The All People’s Fresh Market in Columbus, Ohio. (Brooke LaValley/ Ohio Capital Journal.)
The Ohio Senate added to its budget proposal a provision requiring the state to cut off food stamp assistance for poor Ohioans if their households save up $2,250 or more.
It also imposes a requirement known as “change reporting.” This forces Supplemental Nutrition Assistance Program clients to report every fluctuation in income — things like extra shifts at work or picking up odd jobs — worth $500 or more within 30 days.
The Ohio Department of Jobs and Family Services would be required to conduct an asset test for every SNAP recipient, according to analysis from the Legislative Budget Office. This entails probing bank accounts and cross-checks against various property databases.
Senate Republicans said they added the provisions to ensure the food aid only goes to the truly needy.
Advocates warned that asset-testing poor people disincentivizes savings and will only knock hungry people off program rolls. They also criticized bundling the policy idea into the state budget and unveiling the change on the tail end of the budget process.
Currently, SNAP eligibility in Ohio is determined by income — those who earn below 130% of the federal poverty line can receive benefits (about $214 per month on average). The Senate’s proposal would require ODJFS to analyze the assets of current beneficiaries and new applicants. Federal law essentially defines “assets,” as people’s net worth minus their home, retirement accounts, burial plots for household members, and any value of their car beyond $4,650.
The net worth includes all savings accounts, “regardless of whether there is a penalty for early withdrawal.”
The federal government funds all SNAP benefits, and the state and federal government split the administrative costs.
Anti-hunger advocates blasted the proposal. In a press event Friday, Kelsey Bergfeld and others with Advocates for Ohio’s Future said asset tests can be counterproductive.
For one, they said asset tests warp financial incentives — why save up if you could be financially penalized for it? Secondly, they steer poor people toward purchasing beaten down or used cars to stay below the asset test ceiling but are poor long run investments when accounting for maintenance needed on tired vehicles.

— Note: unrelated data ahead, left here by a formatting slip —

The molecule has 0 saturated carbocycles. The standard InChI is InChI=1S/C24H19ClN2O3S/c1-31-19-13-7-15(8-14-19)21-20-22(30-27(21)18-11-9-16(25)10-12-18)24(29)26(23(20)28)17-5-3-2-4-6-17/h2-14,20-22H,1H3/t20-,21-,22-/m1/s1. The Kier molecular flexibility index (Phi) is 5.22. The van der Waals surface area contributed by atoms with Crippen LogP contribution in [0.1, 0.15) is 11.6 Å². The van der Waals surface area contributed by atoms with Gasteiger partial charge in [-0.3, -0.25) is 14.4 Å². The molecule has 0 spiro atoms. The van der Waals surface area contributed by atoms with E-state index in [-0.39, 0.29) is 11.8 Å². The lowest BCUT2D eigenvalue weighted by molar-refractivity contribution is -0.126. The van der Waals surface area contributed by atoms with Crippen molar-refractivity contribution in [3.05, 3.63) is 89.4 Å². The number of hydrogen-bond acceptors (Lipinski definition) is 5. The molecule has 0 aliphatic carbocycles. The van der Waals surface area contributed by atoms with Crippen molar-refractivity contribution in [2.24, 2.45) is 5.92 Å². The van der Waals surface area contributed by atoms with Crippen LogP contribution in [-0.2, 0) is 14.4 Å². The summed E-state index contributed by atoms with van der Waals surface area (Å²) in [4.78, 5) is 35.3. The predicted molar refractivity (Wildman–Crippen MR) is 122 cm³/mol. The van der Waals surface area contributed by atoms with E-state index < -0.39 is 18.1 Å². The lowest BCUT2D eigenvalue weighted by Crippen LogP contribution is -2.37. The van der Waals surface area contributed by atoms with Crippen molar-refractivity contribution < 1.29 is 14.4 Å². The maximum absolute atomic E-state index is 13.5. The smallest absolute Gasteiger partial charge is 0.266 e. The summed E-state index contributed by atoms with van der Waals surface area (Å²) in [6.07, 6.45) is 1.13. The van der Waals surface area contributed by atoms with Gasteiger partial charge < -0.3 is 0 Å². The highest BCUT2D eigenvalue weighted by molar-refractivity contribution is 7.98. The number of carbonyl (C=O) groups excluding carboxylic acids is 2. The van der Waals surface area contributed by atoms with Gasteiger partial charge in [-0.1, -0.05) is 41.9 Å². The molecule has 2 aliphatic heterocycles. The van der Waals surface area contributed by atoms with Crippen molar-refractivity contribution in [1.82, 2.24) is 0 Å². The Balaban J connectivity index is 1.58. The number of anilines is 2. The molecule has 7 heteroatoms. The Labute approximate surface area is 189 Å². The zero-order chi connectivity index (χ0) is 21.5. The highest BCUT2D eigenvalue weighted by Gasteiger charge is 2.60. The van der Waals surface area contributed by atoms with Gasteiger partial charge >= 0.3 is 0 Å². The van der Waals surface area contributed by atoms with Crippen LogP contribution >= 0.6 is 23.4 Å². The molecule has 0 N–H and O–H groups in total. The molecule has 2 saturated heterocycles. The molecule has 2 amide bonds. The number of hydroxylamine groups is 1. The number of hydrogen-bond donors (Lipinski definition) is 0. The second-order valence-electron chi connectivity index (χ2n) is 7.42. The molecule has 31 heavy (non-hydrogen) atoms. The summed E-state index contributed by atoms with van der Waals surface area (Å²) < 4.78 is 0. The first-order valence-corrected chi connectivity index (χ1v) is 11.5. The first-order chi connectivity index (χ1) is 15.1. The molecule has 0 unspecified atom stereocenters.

Jami Turley, a SNAP recipient from a rural pocket of Wayne County, appeared with AOF. She said she and her adult son are unemployed and looking for work. This necessarily requires a car in Sterling, Ohio, an unincorporated town with an unofficial population around 400 (it doesn’t have its own U.S. Census page online). Her husband died of diabetes at 43.
If she were subject to an asset test, she said the value of her Jeep would put her about $300 over the line, cutting off her food assistance.
“They have to make it easier for people who really do want to work and are trying real hard to get out of their situation,” she said. “You can’t make it harder for us to get harder for the situation.”
Speaking to reporters Wednesday, Senate President Steve Huffman, R-Lima, said the goal of the policy is to get people who “take advantage” of the social safety net out of the system.
“There are a lot of folks who can afford to pay for a variety of things who are still receiving these benefits,” he said. “What we want to do is make sure the money that’s in the system is there to provide the infrastructure to make sure the system runs and you get the benefits to the people who need them, and make sure there’s enough benefits to the people who do.”
Both the House and Senate have passed dueling budget proposals. They must agree on a final version to send to Gov. Mike DeWine to sign by month’s end.
Correction: Jami Turley’s son was 13 when his father died. He did not die at the age of 13.
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